A goods train carrying Alumina from NALCO’s Damanjodi refinery in Odisha. On the backdrop are the Niyamgiri hill ranges

Indian industry has been lamenting that domestic consumption of aluminium is a dismal 1.2 kg per capita compared to the global average of 11.2 kg. It wants to spruce consumption of aluminium that is used in power and transmission, automobile and aircraft manufacturing, building and constructions, consumer durables and packaging. The industry’s hopes lie in the changing lifestyle of Indian consumer: more packaged food, more flying miles and higher use of aluminium in building materials.

India presently consumes 2 million tonnes of finished aluminium metal. The bauxite resources in lease hold areas are sufficient to meet a three-fold rise in demand for 30 years! The rush, however, is because of greenfield projects clamouring for captive bauxite mines as a steady source of cheap raw material.

For instance, Vedanta started its Lanjigarh refinery and Jharsuguda smelters in Odisha, investing nearly Rs 15,000 crores with an assurance of 150 million tonnes of bauxite from the state government. It aggressively went ahead with the construction before securing a mining lease. Its investment might be jinxed for now, India’s requirement for bauxite isn’t.

The state giant NALCO’s Panchpatmali mines in Odisha, after 25 years of operation, have remaining deposits of over 200 million tonnes—enough to meet the entire country’s demand for more than 10 years. Utkal Alumina, a subsidiary of the Aditya Birla company Hindalco, will start mining in Baphli Mali hills in Koraput district of Odisha this year. The deposits are a whooping 195 million tonnes. Why then so much drama and shedding of tears after the referendum against mining in Niyamgiri that has deposits of only 72 million tonnes?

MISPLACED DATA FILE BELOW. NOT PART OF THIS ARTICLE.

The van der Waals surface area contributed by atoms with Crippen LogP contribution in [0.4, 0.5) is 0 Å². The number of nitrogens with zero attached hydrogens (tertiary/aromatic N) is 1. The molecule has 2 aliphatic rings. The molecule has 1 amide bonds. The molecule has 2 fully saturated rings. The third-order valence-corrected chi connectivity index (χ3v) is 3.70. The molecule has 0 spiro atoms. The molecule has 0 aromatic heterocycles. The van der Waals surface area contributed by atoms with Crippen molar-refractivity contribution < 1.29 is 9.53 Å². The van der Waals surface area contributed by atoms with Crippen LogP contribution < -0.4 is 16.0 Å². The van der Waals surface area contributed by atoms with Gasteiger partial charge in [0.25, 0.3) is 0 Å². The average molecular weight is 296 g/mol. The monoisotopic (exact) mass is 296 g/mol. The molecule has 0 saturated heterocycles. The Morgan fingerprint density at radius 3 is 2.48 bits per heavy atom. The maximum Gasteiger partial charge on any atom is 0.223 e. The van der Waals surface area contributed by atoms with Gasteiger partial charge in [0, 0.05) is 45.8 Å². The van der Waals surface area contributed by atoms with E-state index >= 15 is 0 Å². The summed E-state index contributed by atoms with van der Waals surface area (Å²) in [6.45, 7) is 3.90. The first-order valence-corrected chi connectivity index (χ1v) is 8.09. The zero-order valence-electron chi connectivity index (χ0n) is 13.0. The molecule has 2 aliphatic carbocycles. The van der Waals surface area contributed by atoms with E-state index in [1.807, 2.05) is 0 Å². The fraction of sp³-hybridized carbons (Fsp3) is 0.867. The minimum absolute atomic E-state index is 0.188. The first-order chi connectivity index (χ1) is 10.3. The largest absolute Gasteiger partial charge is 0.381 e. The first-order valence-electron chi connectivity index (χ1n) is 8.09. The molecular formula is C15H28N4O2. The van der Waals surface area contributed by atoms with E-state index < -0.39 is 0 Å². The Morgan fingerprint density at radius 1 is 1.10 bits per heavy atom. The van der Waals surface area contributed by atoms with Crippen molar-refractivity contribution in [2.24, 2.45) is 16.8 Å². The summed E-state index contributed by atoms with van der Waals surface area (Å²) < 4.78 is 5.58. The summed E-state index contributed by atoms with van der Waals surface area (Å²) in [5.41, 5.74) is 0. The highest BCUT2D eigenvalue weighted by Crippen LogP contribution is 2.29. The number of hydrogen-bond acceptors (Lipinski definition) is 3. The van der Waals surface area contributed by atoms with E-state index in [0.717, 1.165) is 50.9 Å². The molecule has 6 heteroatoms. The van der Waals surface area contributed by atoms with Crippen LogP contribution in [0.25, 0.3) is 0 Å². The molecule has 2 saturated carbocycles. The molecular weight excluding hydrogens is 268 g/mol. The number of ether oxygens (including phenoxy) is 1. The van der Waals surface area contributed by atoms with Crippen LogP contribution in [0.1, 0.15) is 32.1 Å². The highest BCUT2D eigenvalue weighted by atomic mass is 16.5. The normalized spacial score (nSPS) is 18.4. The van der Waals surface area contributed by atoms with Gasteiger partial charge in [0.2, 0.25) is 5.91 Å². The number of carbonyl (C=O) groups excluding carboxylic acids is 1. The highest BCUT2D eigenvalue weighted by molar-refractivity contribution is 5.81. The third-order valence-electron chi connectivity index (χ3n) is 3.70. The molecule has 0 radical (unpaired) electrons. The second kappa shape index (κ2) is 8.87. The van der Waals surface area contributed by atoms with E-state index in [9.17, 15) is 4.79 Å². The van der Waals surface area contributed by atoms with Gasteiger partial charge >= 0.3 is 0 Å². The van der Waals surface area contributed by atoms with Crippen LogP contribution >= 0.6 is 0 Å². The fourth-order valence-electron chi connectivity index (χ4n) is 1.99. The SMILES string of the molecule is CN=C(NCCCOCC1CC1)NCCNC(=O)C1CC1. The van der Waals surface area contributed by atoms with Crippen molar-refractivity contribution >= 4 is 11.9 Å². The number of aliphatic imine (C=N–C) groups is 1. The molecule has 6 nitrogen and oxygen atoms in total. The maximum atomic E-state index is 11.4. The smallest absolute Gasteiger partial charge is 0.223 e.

While addressing a public rally in Vishakhapatnam in March this year, former environment minister Jairam Ramesh called for a moratorium on bauxite mining for the next 20 years. The context was opening up of over 460 million tonnes of deposits in Andhra Pradesh for Jindal and ANRAK refineries. Add to this the strange case of NALCO which wants to secure Pottangi in Odisha (76 million tonnes) despite sitting on massive reserves.

India might do well to chalk out a long term plan on allocating bauxite reserves with targets for domestic consumption and exports, either as raw material or finished metal. Instead bauxite rich states like Odisha and Andhra Pradesh are running after investments in refineries and signing MoUs pledging large deposits. As for Vedanta the talk is revolving around fresh possibilities: which one is a safer bet, Karlapat (207 million tonnes) bordering a wildlife sanctuary or the mythical Gandhamardan hills (207 million tonnes) where mining plans were abandoned in late 1980s due to local resistance?

Allocating reserves mindlessly can lead to a situation similar to the coal scam, where captive miners were given hundreds of years of supply at a nominal price, without taking into account the demand for coal or checking if existing capacities are being utilized.

Writing on the walls: Vedanta’s Lanjigarh refinery on the foothills of Niyamgiri

See also: Battle for Niyamgiri